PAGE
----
One local is looking forward to charging is mobile phone at home. "For now, I must walk to the nearest place that has electricity; that’s seven kilometers away — I wait till the mobile phone is charged and then I walk the seven kilometers back home again.”

Informed citizens

Another readily available source of energy, animal waste, is being used to make biogas. Heinrich Dengi runs a popular local radio station in the island's biggest city Waingapu, and like most Sumbanese, has pigs in this backyard.

“With chemical reaction from the bacteria of the pigs, waste turns into biogas," he explains. "And the biogas is connected to the kitchen with a pipe, just like a water pipe. Then we can go into the kitchen and turn on this gas just like turning on a water tap, and light the stove.”

Sulaiman from the Indonesian electricity company is vowing that East Sumba will be using 100% renewable energy by the end of this year. “My target is that by the end of 2013, East Sumba will be not be using diesel energy anymore,” he says.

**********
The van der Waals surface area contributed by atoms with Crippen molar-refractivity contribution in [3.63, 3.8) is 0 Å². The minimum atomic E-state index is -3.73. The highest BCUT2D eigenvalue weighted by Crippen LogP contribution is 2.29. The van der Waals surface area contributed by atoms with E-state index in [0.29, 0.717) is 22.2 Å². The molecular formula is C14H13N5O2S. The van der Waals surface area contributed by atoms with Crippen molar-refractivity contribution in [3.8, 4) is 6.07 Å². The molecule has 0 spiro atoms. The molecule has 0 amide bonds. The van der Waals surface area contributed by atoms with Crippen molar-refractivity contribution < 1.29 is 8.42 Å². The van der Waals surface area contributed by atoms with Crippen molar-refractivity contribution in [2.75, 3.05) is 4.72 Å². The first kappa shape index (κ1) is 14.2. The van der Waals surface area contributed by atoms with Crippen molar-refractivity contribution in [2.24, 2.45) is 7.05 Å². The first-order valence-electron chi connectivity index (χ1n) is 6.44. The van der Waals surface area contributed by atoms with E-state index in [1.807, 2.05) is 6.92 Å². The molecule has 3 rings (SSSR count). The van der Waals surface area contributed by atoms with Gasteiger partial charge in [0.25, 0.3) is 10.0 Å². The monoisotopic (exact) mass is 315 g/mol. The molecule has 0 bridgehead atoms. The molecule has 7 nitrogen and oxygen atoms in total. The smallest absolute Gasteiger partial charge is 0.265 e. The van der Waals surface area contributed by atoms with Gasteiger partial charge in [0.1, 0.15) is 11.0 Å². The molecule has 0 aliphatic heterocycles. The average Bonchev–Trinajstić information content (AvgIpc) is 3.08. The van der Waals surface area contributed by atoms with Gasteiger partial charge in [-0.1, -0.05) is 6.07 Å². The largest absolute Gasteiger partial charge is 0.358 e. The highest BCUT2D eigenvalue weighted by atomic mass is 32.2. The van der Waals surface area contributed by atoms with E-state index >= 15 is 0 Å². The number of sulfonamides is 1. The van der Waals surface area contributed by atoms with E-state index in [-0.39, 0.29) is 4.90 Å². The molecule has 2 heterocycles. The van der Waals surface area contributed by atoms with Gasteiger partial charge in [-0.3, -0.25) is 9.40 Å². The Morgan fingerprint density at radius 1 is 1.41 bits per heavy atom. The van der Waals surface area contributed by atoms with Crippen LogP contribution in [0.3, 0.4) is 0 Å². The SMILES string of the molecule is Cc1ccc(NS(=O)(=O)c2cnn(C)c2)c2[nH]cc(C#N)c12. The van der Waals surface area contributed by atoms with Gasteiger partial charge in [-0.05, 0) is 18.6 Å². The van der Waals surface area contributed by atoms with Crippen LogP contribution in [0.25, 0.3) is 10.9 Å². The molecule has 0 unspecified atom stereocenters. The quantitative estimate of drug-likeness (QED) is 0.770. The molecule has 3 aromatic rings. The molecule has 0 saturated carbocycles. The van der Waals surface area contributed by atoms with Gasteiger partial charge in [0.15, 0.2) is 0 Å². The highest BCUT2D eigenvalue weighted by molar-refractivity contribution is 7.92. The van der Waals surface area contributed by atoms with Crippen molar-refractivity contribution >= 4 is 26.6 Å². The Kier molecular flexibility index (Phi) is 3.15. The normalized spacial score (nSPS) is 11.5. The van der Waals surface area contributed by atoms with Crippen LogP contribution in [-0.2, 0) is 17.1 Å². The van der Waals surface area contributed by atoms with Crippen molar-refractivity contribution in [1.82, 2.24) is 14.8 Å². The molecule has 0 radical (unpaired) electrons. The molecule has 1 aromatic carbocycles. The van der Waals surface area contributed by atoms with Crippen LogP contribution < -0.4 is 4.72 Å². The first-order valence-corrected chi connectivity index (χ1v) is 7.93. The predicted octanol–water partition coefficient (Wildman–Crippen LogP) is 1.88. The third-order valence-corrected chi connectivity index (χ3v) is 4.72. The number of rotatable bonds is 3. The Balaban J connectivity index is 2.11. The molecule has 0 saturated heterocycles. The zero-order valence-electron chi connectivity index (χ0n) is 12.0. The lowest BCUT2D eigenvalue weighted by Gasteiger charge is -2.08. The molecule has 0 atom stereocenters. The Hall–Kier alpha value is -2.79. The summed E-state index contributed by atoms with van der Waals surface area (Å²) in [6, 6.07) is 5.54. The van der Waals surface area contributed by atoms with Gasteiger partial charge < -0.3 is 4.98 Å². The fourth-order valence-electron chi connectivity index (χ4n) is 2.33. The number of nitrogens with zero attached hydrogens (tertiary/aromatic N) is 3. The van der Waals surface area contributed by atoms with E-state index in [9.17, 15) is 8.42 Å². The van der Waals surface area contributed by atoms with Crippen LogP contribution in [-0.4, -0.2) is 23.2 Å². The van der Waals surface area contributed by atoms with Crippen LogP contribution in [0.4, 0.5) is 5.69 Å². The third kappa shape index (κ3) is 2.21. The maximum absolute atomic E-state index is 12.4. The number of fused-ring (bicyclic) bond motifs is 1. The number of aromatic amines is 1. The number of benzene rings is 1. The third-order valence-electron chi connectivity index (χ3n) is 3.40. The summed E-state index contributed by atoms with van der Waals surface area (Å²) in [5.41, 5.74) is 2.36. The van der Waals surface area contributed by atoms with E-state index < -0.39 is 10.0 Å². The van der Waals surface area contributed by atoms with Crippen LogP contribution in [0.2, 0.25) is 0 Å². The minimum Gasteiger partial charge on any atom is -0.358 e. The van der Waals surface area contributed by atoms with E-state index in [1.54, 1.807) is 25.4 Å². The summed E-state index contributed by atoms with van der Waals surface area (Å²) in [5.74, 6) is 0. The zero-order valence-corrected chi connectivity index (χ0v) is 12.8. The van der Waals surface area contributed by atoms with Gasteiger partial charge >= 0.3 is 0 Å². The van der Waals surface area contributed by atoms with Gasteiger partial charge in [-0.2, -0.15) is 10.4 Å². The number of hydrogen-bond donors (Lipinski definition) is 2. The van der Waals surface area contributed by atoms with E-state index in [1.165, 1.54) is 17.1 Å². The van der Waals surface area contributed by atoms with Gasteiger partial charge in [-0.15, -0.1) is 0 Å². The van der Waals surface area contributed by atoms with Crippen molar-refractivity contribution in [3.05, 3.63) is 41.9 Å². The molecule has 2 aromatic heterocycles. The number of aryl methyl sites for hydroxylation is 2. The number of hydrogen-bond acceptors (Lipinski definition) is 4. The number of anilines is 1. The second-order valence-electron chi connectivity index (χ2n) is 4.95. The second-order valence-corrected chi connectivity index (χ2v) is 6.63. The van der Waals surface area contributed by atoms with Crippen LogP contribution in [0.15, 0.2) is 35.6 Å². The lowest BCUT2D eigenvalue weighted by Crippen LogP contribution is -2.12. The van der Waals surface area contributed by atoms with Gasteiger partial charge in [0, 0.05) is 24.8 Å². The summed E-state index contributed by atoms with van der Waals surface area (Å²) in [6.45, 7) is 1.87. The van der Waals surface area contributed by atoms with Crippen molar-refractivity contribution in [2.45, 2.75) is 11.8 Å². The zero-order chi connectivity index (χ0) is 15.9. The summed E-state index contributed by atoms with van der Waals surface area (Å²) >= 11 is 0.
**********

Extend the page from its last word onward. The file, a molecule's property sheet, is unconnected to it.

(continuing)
When solar-generated was installed last year, local children were able to watch television for the first time. But aside from entertainment, it’s also an important link to what is happening in the capital Jakarta 2,000 kilometers away, says Yunus, one of the villagers.

It's particularly important to get direct reports in the lead up to next year's presidential election. "Before we just voted based on gossip," says Yunus. "But now we know what is going on, and we can make an informed choice.”

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Iran-Saudi Arabia Rivalry May Be Set To Ease, Or Get Much Worse